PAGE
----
BAFOUSSAM, CAMEROON —
Cameroon is still basking in the glory of this month’s upset victory at the Africa Cup of Nations. The trophy has been touring major cities in a government bid to bolster national unity. But that plan appears to be backfiring in English-speaking regions where an anti-government strike is deepening.
Thousands of supporters cheered the national football team as the trophy they won this month (Feb. 5) at the 2017 Africa Cup of Nations arrived in Bafoussam, western Cameroon.
President Paul Biya called people to come out massively as a demonstration of national unity, says Njitack Ngompe Pele, traditional ruler of Bafoussam.
He says when youth score a victory, it is but normal for the community to recognize that. He says the team merits blessings, protection and congratulations and that is exactly what they are doing so as to encourage other youths to be hardworking and defend the interest of their country.
Boos, jeers in Bamenda
But the trophy got a different reception as it arrived in Bamenda in the northwest, one of the English-speaking parts of the country.
Hundreds of youth jeered and booed. Most people boycotted the event.
Bamenda has been the epicenter of recent anti-government demonstrations kicked off three months ago when local lawyers and teachers in English-speaking regions went on strike.
The government has responded by cutting the internet to the region and deploying troops.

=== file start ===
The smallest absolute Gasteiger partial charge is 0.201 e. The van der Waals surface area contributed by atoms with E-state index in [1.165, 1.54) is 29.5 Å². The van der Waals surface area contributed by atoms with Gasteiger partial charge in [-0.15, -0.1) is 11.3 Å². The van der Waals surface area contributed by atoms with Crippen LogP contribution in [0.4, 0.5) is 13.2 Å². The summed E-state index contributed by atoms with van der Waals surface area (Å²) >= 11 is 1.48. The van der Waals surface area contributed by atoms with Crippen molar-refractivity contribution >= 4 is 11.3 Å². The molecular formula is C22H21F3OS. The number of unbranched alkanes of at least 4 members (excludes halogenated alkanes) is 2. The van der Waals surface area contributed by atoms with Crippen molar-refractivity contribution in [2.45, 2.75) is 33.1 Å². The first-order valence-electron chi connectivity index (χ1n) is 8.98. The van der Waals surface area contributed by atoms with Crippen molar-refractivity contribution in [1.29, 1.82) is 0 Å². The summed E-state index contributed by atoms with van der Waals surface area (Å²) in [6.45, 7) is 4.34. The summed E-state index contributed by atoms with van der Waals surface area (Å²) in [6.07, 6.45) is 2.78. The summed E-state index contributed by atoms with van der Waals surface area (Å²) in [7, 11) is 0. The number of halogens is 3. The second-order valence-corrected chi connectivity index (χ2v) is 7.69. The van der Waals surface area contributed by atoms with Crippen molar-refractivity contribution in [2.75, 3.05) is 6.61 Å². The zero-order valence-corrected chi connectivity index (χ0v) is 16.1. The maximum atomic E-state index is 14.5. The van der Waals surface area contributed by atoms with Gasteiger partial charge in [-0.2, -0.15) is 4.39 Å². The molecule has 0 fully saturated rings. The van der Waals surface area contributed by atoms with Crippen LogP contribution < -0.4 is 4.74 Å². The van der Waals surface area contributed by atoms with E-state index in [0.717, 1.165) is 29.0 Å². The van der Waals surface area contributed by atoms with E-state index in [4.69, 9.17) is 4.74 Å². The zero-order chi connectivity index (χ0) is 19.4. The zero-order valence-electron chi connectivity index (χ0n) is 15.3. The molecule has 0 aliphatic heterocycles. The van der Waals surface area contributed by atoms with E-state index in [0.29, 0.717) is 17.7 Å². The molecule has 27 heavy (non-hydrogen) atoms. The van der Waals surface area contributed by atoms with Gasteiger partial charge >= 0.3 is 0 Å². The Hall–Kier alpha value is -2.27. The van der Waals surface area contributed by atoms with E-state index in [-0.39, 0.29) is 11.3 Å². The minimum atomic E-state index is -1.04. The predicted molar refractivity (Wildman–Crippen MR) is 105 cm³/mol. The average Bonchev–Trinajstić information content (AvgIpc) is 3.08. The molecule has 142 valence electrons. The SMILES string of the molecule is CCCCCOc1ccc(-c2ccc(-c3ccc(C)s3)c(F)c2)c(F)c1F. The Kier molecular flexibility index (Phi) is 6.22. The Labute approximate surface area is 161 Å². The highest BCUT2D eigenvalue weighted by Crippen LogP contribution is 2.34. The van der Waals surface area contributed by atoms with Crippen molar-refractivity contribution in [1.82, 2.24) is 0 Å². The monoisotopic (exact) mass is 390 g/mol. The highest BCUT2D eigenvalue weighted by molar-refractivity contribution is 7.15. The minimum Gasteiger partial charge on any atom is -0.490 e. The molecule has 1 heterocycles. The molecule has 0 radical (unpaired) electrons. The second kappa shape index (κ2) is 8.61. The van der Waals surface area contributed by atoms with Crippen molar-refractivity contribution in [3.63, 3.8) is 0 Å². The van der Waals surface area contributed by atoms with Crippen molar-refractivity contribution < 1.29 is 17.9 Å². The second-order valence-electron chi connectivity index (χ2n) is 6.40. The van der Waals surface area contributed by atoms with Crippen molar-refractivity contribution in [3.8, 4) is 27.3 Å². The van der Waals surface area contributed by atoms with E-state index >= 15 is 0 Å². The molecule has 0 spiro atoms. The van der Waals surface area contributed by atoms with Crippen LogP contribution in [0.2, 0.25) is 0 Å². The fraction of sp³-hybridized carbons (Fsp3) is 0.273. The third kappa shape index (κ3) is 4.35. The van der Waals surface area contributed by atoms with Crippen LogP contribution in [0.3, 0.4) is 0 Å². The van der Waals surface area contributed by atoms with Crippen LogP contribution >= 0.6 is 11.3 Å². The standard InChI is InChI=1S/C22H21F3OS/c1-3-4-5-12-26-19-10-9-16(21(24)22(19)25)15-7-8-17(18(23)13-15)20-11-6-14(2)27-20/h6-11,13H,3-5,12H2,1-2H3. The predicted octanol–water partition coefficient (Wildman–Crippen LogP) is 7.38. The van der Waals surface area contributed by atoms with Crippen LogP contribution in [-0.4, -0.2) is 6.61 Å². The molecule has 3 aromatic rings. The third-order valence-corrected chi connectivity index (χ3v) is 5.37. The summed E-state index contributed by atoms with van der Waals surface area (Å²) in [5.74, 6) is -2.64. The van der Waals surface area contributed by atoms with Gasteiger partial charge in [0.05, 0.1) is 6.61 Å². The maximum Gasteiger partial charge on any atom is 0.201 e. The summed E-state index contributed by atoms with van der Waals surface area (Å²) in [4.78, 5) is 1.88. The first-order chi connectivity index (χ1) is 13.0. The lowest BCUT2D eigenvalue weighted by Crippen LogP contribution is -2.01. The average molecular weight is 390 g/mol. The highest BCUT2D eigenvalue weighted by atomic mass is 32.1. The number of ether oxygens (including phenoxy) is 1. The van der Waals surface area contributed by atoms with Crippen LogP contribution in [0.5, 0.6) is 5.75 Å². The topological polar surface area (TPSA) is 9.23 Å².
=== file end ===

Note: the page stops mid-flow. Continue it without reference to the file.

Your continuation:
At the trophy reception, youth leader Gregory Achu says the government’s response has made things worse.
“It is not moving. It is not moving. Things are not moving. We want internet back. We want peace,” he said.
English-speaking professionals have refused to work in the northwest and the southwest to protest what they say is the overbearing use of French in schools and courts. Cameroon’s constitution says the country is bilingual. While the government has made some reforms and promised others, it has refused to release dozens of people detained in relation to the unrest.
Violence escalated as strikers demanded a return to federalism. Pressure groups calling for the English-speaking regions to secede also joined the movement.
President Biya says the unity of Cameroon is non-negotiable.
The strike has widened with people in English-speaking areas shutting their businesses on Monday’s, Tuesday’s and Thursday’s. Schools remain closed.
Anne Nforgwi, an official of Cameroon’s ministry of sports, says boycotting the reception of the trophy was bad form.
“The victory was for all Cameroonians and all Cameroonians should have been happy about it instead of boycotting it because it was not a political issue,” said Nforgwi. “So the people of Bamenda were supposed to be happy that they had a continental trophy after a very long time.”
The Indomitable Lions surprised everyone when they lifted the trophy at this year’s Africa Cup of Nations. The national football team went into competition as an underdog after several top players refused to compete, preferring to stay with their teams in Europe.